Thirteen years after George R.R. Martin’s “A Storm of Swords” lost to J.K. Rowling’s “Harry Potter and the Goblet of Fire” for Best Novel in the 2001 Hugo Awards, Martin’s fans and perhaps Martin himself are still bitter.
“Eat your heart out, Rowling,” Martin wrote. “Maybe you have billions of dollars and my Hugo, but you don’t have readers like these.”
In 2012, Martin, author of the
“A Song of Ice and Fire” series (adapted for HBO as “Game of Thrones“), elaborated on his feelings. “I wish I have beaten her, what can I say! I would have liked to win that award and I don’t think Rowling cares much about it,” Martin told the blog Adria’s News. “And she didn’t send anyone to accept the award, which is certainly annoying.”
Posted by Reddit user gorgagon, the comment spurred a fierce debate generating more than 1,800 comments. Some called Martin’s attitude presumptuous.
But many stood up for him, like Reddit user greym84:
He’s not being petty here. Rowling has outright disowned the fantasy genre, pretending her obvious fantasy series wasn’t really fantasy, as if she’s some kind of transcendental author too good for a Hugo award, which she never bothered to accept. … So GRRM as a die hard SFF [science fiction and fantasy] writer, for decades on end, loses a SFF-specific award to a person who has spurned the genre and doesn’t even care about the reward. … So he takes a jab at Rowling, but the main point is to acknowledge that he doesn’t write for awards, but for his fans. As for Rowling, I love Harry Potter and I think she’s overall a decent person. I just think she was grossly out of line on this issue and GRRM, as a major voice in SFF, was well within his rights to acknowledge his readers at her expense.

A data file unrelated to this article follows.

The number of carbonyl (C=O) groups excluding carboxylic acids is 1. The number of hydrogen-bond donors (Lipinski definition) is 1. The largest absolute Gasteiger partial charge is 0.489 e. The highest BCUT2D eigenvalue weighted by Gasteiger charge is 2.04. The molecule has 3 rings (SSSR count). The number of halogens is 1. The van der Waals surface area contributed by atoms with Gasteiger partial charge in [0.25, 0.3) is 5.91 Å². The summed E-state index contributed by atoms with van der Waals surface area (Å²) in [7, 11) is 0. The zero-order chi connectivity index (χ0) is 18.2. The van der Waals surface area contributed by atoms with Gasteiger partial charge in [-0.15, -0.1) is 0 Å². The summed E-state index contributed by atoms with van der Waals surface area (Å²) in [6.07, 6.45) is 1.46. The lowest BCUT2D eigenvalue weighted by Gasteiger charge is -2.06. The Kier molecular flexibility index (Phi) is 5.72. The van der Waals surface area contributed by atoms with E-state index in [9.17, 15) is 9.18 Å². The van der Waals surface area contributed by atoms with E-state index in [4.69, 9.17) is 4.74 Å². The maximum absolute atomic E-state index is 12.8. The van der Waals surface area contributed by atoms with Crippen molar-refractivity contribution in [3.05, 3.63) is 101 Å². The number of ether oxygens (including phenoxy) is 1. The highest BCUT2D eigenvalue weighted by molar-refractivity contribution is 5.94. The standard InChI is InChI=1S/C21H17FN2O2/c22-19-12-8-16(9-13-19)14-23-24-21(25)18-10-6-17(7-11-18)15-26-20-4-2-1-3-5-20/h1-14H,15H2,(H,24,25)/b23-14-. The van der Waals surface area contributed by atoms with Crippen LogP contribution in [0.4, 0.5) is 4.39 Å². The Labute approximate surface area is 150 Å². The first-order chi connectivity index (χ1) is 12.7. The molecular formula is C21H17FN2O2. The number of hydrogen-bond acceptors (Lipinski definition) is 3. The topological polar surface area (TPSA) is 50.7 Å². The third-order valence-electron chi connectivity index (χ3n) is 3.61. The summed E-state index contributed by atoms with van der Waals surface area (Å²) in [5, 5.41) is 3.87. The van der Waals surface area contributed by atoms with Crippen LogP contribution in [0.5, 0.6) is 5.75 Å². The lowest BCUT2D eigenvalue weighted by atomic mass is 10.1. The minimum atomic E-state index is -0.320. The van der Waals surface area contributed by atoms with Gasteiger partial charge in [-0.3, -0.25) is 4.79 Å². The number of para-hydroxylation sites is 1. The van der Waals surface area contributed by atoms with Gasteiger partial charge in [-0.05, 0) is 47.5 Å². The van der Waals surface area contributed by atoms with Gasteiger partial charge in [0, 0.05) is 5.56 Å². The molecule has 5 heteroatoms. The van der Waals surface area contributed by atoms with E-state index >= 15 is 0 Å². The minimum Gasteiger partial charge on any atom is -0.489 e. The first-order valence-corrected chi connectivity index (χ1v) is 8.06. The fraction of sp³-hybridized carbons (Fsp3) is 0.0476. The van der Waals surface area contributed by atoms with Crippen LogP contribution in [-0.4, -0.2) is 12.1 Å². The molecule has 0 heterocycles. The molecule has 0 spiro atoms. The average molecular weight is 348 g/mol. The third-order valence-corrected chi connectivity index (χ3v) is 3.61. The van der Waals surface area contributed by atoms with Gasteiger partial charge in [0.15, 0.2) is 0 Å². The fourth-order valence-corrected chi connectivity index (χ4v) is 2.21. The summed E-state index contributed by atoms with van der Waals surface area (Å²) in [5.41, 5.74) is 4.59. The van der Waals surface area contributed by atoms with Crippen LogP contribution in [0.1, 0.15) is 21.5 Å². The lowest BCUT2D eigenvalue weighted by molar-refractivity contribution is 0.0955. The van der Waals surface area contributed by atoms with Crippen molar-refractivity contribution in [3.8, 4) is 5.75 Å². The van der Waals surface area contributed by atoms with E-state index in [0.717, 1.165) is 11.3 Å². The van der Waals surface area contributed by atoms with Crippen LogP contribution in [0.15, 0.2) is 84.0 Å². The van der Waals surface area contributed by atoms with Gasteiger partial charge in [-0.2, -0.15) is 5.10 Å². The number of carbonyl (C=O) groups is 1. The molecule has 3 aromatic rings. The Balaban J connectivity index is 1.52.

For her part, Rowling may not care or even be aware of Martin’s criticisms, since she has said in the past that she doesn’t read fantasy or science fiction.
Interestingly, Martin doesn’t even list his 2001 Hugo nomination for Best Novel on his website, although he lists his 2006 and 2012 Hugo Best Novel nominations for the next two books in his series (which he lost to different authors). Perhaps his loss to Rowling was more upsetting than his loss to subsequent authors, as his comments would suggest. And maybe Martin had high expectations in 2001 because he had already won Hugo awards in 1979 and 1997 for Best Novelette, Short Story, and Novella — and since by most accounts “A Storm Of Swords” is the best book of his epic series.
Separate from his comments about the Hugo award, Martin has indicated that he is not particularly fond of “Harry Potter.” In 2008, he rejoiced that President Obama collects Spider-Man and Conan the Barbarian comics. “That’s so cool that I’m willing to forgive him for being a Harry Potter fan,” wrote Martin in his LiveJournal.
His grudge may have led him to poke fun at “Harry Potter” within the pages of the next book in his series, “A Feast for Crows,” The Wire reported. In a passage of that book, Martin described a fight between the female knight Brienne of Tarth and two male knights. “She had ridden over Harry Sawyer and broken Robin Potter’s helm, giving him a nasty scar,” Martin wrote.
Aside from the obvious reference to Harry Potter by combining those names, Martin took care to mention one of the knights received a scar on his head after she broke his helmet. That brings to mind the forehead scar that distinguishes Rowling’s Harry Potter.
But Martin has also made it clear that he respects Rowling for her valuable contributions to the fantasy genre. “[S]he has done great stuff for fantasy and many of my readers are people who started with Harry Potter; they have grown up and she got them to reading, she got them to fantasy,” he told Adria’s News. “J.K. Rowling has grown up an entire generation of children into the field and for that I applaud her.”
24 million copies of “A Song of Ice and Fire” books had been sold in North America by Random’s Bantam Books as of September 2o13, including print, digital, and audio formats, Reuters reported.
As popular as the series is, however, its sales are dwarfed by the “Harry Potter” books, which had sold 450 million copies by mid-2011, publishers Bloomsbury in Britain and Scholastic in the United States told the BBC.
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